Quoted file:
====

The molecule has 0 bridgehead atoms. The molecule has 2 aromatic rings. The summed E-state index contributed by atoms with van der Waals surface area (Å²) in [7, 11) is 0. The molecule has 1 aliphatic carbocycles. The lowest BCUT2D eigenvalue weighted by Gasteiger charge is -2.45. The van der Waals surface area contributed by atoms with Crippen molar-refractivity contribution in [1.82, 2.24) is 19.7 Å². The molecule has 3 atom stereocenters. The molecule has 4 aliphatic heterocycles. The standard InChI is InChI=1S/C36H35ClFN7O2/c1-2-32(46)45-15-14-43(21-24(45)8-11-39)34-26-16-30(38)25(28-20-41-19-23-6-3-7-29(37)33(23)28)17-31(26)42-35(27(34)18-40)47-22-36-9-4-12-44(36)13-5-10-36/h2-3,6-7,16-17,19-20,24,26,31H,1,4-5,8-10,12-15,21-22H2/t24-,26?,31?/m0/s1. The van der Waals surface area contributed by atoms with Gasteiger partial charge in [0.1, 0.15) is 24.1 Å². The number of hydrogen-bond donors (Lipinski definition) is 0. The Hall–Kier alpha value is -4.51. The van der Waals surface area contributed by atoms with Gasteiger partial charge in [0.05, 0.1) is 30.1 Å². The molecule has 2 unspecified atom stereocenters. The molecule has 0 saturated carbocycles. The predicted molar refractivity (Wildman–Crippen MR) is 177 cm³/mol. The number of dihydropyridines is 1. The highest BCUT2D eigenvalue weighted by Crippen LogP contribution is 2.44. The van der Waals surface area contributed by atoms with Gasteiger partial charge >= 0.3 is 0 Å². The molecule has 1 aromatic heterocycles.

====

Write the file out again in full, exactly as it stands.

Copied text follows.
The molecule has 0 bridgehead atoms. The molecule has 2 aromatic rings. The summed E-state index contributed by atoms with van der Waals surface area (Å²) in [7, 11) is 0. The molecule has 1 aliphatic carbocycles. The lowest BCUT2D eigenvalue weighted by Gasteiger charge is -2.45. The van der Waals surface area contributed by atoms with Crippen molar-refractivity contribution in [1.82, 2.24) is 19.7 Å². The molecule has 3 atom stereocenters. The molecule has 4 aliphatic heterocycles. The standard InChI is InChI=1S/C36H35ClFN7O2/c1-2-32(46)45-15-14-43(21-24(45)8-11-39)34-26-16-30(38)25(28-20-41-19-23-6-3-7-29(37)33(23)28)17-31(26)42-35(27(34)18-40)47-22-36-9-4-12-44(36)13-5-10-36/h2-3,6-7,16-17,19-20,24,26,31H,1,4-5,8-10,12-15,21-22H2/t24-,26?,31?/m0/s1. The van der Waals surface area contributed by atoms with Gasteiger partial charge in [0.1, 0.15) is 24.1 Å². The number of hydrogen-bond donors (Lipinski definition) is 0. The Hall–Kier alpha value is -4.51. The van der Waals surface area contributed by atoms with Gasteiger partial charge in [0.05, 0.1) is 30.1 Å². The molecule has 2 unspecified atom stereocenters. The molecule has 0 saturated carbocycles. The predicted molar refractivity (Wildman–Crippen MR) is 177 cm³/mol. The number of dihydropyridines is 1. The highest BCUT2D eigenvalue weighted by Crippen LogP contribution is 2.44. The van der Waals surface area contributed by atoms with Gasteiger partial charge >= 0.3 is 0 Å². The molecule has 1 aromatic heterocycles.